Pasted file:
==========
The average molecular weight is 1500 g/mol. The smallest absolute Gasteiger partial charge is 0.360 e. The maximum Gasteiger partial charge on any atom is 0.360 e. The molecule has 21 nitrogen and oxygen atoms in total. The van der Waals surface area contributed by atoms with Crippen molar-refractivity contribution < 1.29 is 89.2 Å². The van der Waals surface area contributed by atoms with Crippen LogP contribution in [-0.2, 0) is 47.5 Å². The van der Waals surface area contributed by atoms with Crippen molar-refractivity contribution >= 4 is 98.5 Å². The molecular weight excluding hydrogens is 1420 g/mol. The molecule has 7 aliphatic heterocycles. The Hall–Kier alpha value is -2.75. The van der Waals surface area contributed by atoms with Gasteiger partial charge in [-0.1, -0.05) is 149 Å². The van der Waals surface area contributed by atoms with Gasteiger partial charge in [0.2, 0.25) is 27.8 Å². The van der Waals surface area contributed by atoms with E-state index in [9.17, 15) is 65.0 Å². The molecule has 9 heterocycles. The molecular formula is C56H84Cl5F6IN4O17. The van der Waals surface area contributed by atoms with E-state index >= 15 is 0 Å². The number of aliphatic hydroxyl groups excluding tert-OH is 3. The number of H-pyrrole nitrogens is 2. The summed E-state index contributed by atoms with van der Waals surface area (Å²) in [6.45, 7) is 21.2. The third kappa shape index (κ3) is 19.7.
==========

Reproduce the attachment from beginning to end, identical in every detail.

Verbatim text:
The average molecular weight is 1500 g/mol. The smallest absolute Gasteiger partial charge is 0.360 e. The maximum Gasteiger partial charge on any atom is 0.360 e. The molecule has 21 nitrogen and oxygen atoms in total. The van der Waals surface area contributed by atoms with Crippen molar-refractivity contribution < 1.29 is 89.2 Å². The van der Waals surface area contributed by atoms with Crippen LogP contribution in [-0.2, 0) is 47.5 Å². The van der Waals surface area contributed by atoms with Crippen molar-refractivity contribution >= 4 is 98.5 Å². The molecular weight excluding hydrogens is 1420 g/mol. The molecule has 7 aliphatic heterocycles. The Hall–Kier alpha value is -2.75. The van der Waals surface area contributed by atoms with Gasteiger partial charge in [-0.1, -0.05) is 149 Å². The van der Waals surface area contributed by atoms with Gasteiger partial charge in [0.2, 0.25) is 27.8 Å². The van der Waals surface area contributed by atoms with E-state index in [9.17, 15) is 65.0 Å². The molecule has 9 heterocycles. The molecular formula is C56H84Cl5F6IN4O17. The van der Waals surface area contributed by atoms with E-state index >= 15 is 0 Å². The number of aliphatic hydroxyl groups excluding tert-OH is 3. The number of H-pyrrole nitrogens is 2. The summed E-state index contributed by atoms with van der Waals surface area (Å²) in [6.45, 7) is 21.2. The third kappa shape index (κ3) is 19.7.